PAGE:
The holiday break is the perfect time to catch up on missed sleep. It’s also a great opportunity to fix common sleep position mistakes (hello, 10am lie-ins). Make your nap back-friendly with our chiropractors’ tips.
Who thinks about their sleep position? For many of us, how we lie is an afterthought. But considering we spend around a third of our lives lying down, it makes sense that sleep posture can impact spinal health. Fixing common sleep position mistakes may potentially prevent the effects of an unsupported or misaligned spine (think neck or back pain). Our chiropractors have compiled simple DIY tweaks to try during your holiday sleep-ins. As a bonus, a better sleep position may even help to increase sleep quality, with untold benefits for your health and wellbeing.
Adjust your sleep position
If you sleep on your side: Try placing a pillow between your slightly-bent knees to minimise pressure on the spine and facilitate alignment. Otherwise, leave the pillow and simply straighten the lower leg for support and bend the upper knee.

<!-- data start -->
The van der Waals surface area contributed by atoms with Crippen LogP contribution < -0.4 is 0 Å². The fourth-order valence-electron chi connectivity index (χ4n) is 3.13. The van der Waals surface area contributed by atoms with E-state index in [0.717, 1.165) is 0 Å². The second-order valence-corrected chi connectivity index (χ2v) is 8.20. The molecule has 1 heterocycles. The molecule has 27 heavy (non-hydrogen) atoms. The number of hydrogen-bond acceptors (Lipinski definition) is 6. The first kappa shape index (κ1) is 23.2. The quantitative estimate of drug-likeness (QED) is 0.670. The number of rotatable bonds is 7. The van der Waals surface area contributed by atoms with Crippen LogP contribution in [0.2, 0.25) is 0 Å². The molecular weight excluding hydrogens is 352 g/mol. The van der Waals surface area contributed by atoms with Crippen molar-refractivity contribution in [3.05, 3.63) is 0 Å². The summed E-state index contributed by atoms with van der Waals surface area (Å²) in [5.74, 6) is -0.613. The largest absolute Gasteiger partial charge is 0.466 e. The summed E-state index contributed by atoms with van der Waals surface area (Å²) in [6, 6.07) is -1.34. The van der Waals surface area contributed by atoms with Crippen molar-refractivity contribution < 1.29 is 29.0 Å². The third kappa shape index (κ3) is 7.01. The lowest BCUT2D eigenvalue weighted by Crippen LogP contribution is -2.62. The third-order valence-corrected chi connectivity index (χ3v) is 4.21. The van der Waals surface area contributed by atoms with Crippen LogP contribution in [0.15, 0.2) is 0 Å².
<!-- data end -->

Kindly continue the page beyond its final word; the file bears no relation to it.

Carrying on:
If you sleep on your back: First, check that your pillows are the correct height to promote proper alignment. Your head should not be notably higher than the rest of your body and your neck should not be on a sharp angle. Next, lie on your back and place a second, small pillow under your knees.
If you sleep on your tummy: This is the least spine-friendly sleep position. It places undue pressure on the neck. Try replacing this position with side or back sleeping.
Check your bedding
Mattress. If your mattress is sagging or you ‘sink’, either because it’s worn or simply too soft, consider investing in a firmer, more supportive sleep foundation.
Pillows. There is a world of pillow options from soft budget foam versions (these usually sink and flatten quickly and can lack support) to contoured and health-focused pillows, which are often made from materials such as memory foam and are designed to provide optimal, consistent support for the neck and back. If you can afford it, opt for better quality pillows. While they are more expensive, with a good pillow, you should only need one (if you're used to a pile of pillows, they're probably sinking and unsupportive, and the craned neck position of stacked pillows is bad for your spine). If you're not sure, ask your chiropractor for their recommendation.
If you are suffering back or neck pain or discomfort, changing your sleep position and adapting daily lifestyle habits may help. However, with anything spine-related, it's important to seek assessment and any required treatment from a chiropractor, who can provide personalised recommendations for habits including sleep position, exercise technique and sitting and standing posture.